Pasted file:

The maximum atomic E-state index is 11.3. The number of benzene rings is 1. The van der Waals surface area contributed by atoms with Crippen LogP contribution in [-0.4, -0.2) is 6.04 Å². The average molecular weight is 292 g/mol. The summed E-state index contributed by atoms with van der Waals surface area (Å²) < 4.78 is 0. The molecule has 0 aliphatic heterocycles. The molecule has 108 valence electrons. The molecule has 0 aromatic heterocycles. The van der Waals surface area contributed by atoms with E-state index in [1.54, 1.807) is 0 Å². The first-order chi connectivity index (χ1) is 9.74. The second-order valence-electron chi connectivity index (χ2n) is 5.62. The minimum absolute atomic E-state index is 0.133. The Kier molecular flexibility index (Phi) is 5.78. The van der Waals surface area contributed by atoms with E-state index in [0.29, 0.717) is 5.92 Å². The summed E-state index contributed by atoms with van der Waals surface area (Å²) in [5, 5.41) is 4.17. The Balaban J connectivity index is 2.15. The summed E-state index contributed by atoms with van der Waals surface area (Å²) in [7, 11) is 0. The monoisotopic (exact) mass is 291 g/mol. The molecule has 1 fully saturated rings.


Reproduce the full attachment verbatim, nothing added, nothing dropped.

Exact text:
The maximum atomic E-state index is 11.3. The number of benzene rings is 1. The van der Waals surface area contributed by atoms with Crippen LogP contribution in [-0.4, -0.2) is 6.04 Å². The average molecular weight is 292 g/mol. The summed E-state index contributed by atoms with van der Waals surface area (Å²) < 4.78 is 0. The molecule has 0 aliphatic heterocycles. The molecule has 108 valence electrons. The molecule has 0 aromatic heterocycles. The van der Waals surface area contributed by atoms with E-state index in [1.54, 1.807) is 0 Å². The first-order chi connectivity index (χ1) is 9.74. The second-order valence-electron chi connectivity index (χ2n) is 5.62. The minimum absolute atomic E-state index is 0.133. The Kier molecular flexibility index (Phi) is 5.78. The van der Waals surface area contributed by atoms with E-state index in [0.29, 0.717) is 5.92 Å². The summed E-state index contributed by atoms with van der Waals surface area (Å²) in [5, 5.41) is 4.17. The Balaban J connectivity index is 2.15. The summed E-state index contributed by atoms with van der Waals surface area (Å²) in [7, 11) is 0. The monoisotopic (exact) mass is 291 g/mol. The molecule has 1 fully saturated rings.